Galilee village Catholics remain fearful a week after violence
Fear has remained on the faces of Melkite Catholics who have returned to the village of Maghar, a week after fleeing Druze-led violence.
Catholic News Service reports that, in the village's Christian neighbourhood, cars were vandalised, overturned and burned. Windows of houses and businesses were shattered; shutters were broken and hacked through with hatchets and axes; buildings were blackened from flames reaching up to the third floor; and the insides of businesses -- which were first plundered -- were destroyed and charred.
"[The Druze] destroyed all the Christian businesses," said one man, as he stood outside his family's ruined pastry shop.
Maghar's Christians all are Melkite Catholic, and many declined to give their names or have their pictures taken, afraid they would be singled out later for attacks.
Karawani and his family left the village; he returns to his home only during the day. His children, like the other Christian children who attend the village public school, had not been to school for a week.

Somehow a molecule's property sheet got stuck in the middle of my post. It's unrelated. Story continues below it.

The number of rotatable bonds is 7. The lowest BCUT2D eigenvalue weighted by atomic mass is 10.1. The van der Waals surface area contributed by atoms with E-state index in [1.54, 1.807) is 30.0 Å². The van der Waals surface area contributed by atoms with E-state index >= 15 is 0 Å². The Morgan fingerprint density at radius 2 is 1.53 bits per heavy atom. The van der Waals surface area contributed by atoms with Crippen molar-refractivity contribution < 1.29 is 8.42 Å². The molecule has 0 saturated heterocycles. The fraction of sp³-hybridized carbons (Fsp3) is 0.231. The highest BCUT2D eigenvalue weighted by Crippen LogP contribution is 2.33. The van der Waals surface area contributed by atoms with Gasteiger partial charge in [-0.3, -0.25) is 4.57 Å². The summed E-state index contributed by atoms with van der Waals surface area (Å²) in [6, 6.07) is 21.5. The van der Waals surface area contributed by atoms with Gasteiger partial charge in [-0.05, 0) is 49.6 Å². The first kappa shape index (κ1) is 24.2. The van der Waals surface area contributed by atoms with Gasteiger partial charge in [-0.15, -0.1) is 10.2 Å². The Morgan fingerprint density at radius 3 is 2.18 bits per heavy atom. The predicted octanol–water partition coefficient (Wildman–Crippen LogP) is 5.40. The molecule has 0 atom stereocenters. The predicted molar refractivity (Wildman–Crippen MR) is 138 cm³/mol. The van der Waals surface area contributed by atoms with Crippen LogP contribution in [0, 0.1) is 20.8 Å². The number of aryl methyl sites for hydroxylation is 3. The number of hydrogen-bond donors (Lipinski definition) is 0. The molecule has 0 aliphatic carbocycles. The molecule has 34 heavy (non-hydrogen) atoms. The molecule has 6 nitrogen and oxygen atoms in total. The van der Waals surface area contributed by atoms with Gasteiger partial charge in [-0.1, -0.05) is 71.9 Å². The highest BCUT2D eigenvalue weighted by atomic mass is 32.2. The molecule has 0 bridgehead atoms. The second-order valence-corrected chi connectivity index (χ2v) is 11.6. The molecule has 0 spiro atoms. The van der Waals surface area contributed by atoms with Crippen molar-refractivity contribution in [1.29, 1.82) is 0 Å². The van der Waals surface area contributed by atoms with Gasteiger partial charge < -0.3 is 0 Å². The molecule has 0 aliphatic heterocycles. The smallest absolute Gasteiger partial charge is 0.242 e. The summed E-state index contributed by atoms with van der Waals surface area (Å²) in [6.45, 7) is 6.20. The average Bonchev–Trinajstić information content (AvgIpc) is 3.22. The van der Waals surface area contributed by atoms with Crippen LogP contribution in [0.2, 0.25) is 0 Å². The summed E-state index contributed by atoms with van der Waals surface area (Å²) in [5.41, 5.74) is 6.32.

There is no Christian school in the village, and no one can assure the safety of their children in the public school, where they are harassed almost daily, said the Catholic villagers.
Catholic News Service says everyone has a horror story of how they escaped the attacks. Some, whose cars were still intact, fled their homes with their children as soon as they had an opportunity. Those whose cars were already in flames ran to family and friends for safety, and others were forced to remain in their homes while outside the mobs tried to break in or set flames to stores on the lower floors.
The Druze sect originated in Egypt and broke off from Islam in the early 11th century. They live scattered in Israel, Syria and Lebanon. There are also immigrant Druze communities in the United States, Canada, Europe and Latin America.
"I don't know why they hate us. We believe in tolerance. There was something like this in the '80s, too, and here we are in the year 2005 in the same situation," he said.
Noor Artoul, 38, his nephew, came to assess the damage to his minimarket. He said his four children are terrified to return to the village, and his first concern is for their safety and emotional well-being. A return to life as it was before, he said, is impossible.
A week after violence, fear remains on faces of Maghar's Catholics (Catholic News Service 21/2/05)
Local Council of Maghar
Holy Land Christian Ecumenical Foundation
Vatican envoy urges Christians to return to Galilee village (Ecumenical News International 22/2/05)
Holy Land: patients suffer as wall blocks access to hospitals (Independent Catholic News/Amos Trust 22/2/05)
Papal Message Conveyed to Harassed Christians in Galilee (Zenit 21/2/05)
Vatican envoy holds solidarity Mass in Maghar (Haaretz 20/2/05)
23 Feb 2005